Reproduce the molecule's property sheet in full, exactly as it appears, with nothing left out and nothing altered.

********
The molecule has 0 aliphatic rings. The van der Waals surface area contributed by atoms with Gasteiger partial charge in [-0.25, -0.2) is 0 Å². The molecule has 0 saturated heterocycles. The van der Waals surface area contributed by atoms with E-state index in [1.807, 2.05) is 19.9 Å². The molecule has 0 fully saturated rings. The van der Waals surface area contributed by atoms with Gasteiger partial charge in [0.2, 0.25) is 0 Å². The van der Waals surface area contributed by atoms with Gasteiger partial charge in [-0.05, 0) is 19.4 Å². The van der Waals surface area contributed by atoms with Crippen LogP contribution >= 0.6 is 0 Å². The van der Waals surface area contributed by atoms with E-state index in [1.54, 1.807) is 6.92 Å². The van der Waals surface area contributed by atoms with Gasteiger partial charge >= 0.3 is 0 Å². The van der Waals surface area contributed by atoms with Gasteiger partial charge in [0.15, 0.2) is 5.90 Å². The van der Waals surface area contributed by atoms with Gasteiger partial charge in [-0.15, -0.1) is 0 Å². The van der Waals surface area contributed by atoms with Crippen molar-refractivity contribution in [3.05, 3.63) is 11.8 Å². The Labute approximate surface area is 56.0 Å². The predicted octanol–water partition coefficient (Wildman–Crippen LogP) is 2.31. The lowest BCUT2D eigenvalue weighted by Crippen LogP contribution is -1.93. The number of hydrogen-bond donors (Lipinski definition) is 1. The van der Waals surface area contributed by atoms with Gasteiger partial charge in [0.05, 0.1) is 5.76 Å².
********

The molecule has 0 aliphatic rings. The van der Waals surface area contributed by atoms with Gasteiger partial charge in [-0.25, -0.2) is 0 Å². The molecule has 0 saturated heterocycles. The van der Waals surface area contributed by atoms with E-state index in [1.807, 2.05) is 19.9 Å². The molecule has 0 fully saturated rings. The van der Waals surface area contributed by atoms with Gasteiger partial charge in [0.2, 0.25) is 0 Å². The van der Waals surface area contributed by atoms with Gasteiger partial charge in [-0.05, 0) is 19.4 Å². The van der Waals surface area contributed by atoms with Crippen LogP contribution >= 0.6 is 0 Å². The van der Waals surface area contributed by atoms with E-state index in [1.54, 1.807) is 6.92 Å². The van der Waals surface area contributed by atoms with Gasteiger partial charge >= 0.3 is 0 Å². The van der Waals surface area contributed by atoms with Gasteiger partial charge in [0.15, 0.2) is 5.90 Å². The van der Waals surface area contributed by atoms with Gasteiger partial charge in [-0.15, -0.1) is 0 Å². The van der Waals surface area contributed by atoms with Crippen molar-refractivity contribution in [3.05, 3.63) is 11.8 Å². The Labute approximate surface area is 56.0 Å². The predicted octanol–water partition coefficient (Wildman–Crippen LogP) is 2.31. The lowest BCUT2D eigenvalue weighted by Crippen LogP contribution is -1.93. The number of hydrogen-bond donors (Lipinski definition) is 1. The van der Waals surface area contributed by atoms with Gasteiger partial charge in [0.05, 0.1) is 5.76 Å².